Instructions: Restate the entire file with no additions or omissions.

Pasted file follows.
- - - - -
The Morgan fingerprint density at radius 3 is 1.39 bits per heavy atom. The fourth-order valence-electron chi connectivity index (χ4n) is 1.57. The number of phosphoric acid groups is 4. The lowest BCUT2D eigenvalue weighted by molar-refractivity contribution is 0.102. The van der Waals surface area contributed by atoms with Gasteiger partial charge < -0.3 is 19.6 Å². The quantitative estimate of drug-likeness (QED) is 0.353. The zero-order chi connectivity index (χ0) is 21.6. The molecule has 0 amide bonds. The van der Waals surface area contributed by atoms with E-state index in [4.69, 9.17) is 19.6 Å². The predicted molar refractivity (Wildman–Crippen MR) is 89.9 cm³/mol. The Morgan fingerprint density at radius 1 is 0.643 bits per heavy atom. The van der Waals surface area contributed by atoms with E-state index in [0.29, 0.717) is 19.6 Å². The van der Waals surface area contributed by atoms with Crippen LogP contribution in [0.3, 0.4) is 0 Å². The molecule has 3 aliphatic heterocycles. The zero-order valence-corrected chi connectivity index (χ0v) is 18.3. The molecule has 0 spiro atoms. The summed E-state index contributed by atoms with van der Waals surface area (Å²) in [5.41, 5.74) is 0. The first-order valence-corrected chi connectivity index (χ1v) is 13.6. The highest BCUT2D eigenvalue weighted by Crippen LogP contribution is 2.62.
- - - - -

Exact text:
The Morgan fingerprint density at radius 3 is 1.39 bits per heavy atom. The fourth-order valence-electron chi connectivity index (χ4n) is 1.57. The number of phosphoric acid groups is 4. The lowest BCUT2D eigenvalue weighted by molar-refractivity contribution is 0.102. The van der Waals surface area contributed by atoms with Gasteiger partial charge < -0.3 is 19.6 Å². The quantitative estimate of drug-likeness (QED) is 0.353. The zero-order chi connectivity index (χ0) is 21.6. The molecule has 0 amide bonds. The van der Waals surface area contributed by atoms with E-state index in [4.69, 9.17) is 19.6 Å². The predicted molar refractivity (Wildman–Crippen MR) is 89.9 cm³/mol. The Morgan fingerprint density at radius 1 is 0.643 bits per heavy atom. The van der Waals surface area contributed by atoms with E-state index in [0.29, 0.717) is 19.6 Å². The van der Waals surface area contributed by atoms with Crippen LogP contribution in [0.3, 0.4) is 0 Å². The molecule has 3 aliphatic heterocycles. The zero-order valence-corrected chi connectivity index (χ0v) is 18.3. The molecule has 0 spiro atoms. The summed E-state index contributed by atoms with van der Waals surface area (Å²) in [5.41, 5.74) is 0. The first-order valence-corrected chi connectivity index (χ1v) is 13.6. The highest BCUT2D eigenvalue weighted by Crippen LogP contribution is 2.62.